Review: Monster A-Go Go DVD

Monster A Go Go DVD boxSTUDIO: Synergy/Cultra | DIRECTOR: Bill Rebane, Herschell Gordon Lewis | CAST: June Travis, Peter Thompson, Phil Morton, Henry Hite
RELEASE DATE: 10/19/10 | PRICE: DVD $9.99
BONUSES: commentary, two vintage music short films, 24-page booklet with reprint of Scary Monster magazine article about the production
SPECS: NR | 70 min. | Cult science-fiction/horror | 1.33:1 fullscreen | 2.0 mono

RATINGS (out of 5): MovieĀ  no stars | Audio | Video | Overall

Monster A-Go Go is officially the “Second Worst Movie” on the IMDB Bottom 100 list. Having screened the film, the question now is, “Can the number one entry, Superbabies: Baby Geniuses, be that bad?

In the annals of cult films, it’s hard to think of one that doesn’t actually have a following. Still, Monster A-Go Go stinks so badly that even fans of the zaniest, lamest, psychotronic piffle refuse to wallow in its stench. Trust me, you can make a better movie with your Flip camera, a cast of action figures and a brain-numbing hangover.

So you have to wonder what the crew at Synergy Entertainment was putting in their brownies as they unspooled this science-fiction/horror “gem,” which is shot in grainy black and white and illuminated with little more than a flashlight.

The dialog seems to be all dubbed, but without any ambient sound effects, so you see lips moving and hear voices having conversations, but you don’t hear footsteps, car engines or space capsules crashing — the event that gets the plot rolling … straight downhill.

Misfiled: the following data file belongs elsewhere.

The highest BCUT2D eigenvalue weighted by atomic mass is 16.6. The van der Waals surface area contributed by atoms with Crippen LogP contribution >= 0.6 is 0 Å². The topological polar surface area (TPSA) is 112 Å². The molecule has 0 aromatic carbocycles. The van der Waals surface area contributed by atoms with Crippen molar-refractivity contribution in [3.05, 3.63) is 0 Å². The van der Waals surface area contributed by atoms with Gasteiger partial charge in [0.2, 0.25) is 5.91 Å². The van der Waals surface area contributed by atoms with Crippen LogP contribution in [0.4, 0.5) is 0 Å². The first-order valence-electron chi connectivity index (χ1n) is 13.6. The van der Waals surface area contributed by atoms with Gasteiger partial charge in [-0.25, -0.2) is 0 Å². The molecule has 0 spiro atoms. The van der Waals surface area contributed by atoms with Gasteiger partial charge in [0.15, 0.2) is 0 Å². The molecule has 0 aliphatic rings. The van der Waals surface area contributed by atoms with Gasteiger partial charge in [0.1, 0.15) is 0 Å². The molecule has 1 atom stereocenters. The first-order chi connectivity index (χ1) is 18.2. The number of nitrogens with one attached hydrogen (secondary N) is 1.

Yes, an old-school Gemini-type space ship has crashed, and the astronaut is missing. Cue the single-chord organ music — one loooong note. Next thing you know, innocent people turn up horribly mutilated — not that you ever see them — and bulbous-headed scientists are brought in to figure things out. But . . . they . . . move . . . slowly. Slower even than the menacing monster, seen in the big reveal to be real-life 7’6″ Henry Hite stumbling around like a dazed zombie (that’s dazed squared) and looking like Abraham Lincoln with a bad complexion.

You want to put this on in the background of your hip Halloween party? Go ahead, it’s the ONLY time of the year you’ll want to have it on, even in background, and it will probably be ignored.

Actually, you have to give major props to the folks at Synergy for respecting this forgotten film enough to reissue it for at least the third time. There’s an interview with the director, Bill Rebane who disparages Herschell Gordon Lewis, who is said to have “taken over” the production after Rebane started in 1961 before heading off to Europe to finance his film company. (The other version of the story is that Lewis purchased the footage, added a few transitional shots and his own narration, changed the title from Terror at Halfday, and made the film part of a double-bill with Moonshine Mountain.

The DVD also has two cool, seldom-seen short films, whose value is fleeting and dependent on individual taste for dance crazes: Twist Craze, which was produced as a short film for the 1961 premiere of Frank Capra’s Pocket Full of Miracles at Chicago’s Oriental Theatre, and Dance Craze from 1962. Both have plenty of retro-cool clothes and music, all of it painfully dubbed, but what the hey…


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About Buzz

Buzz McClain reviews DVDs for Playboy magazine and is a former critic for Video Business magazine. But what he really wants to do is direct.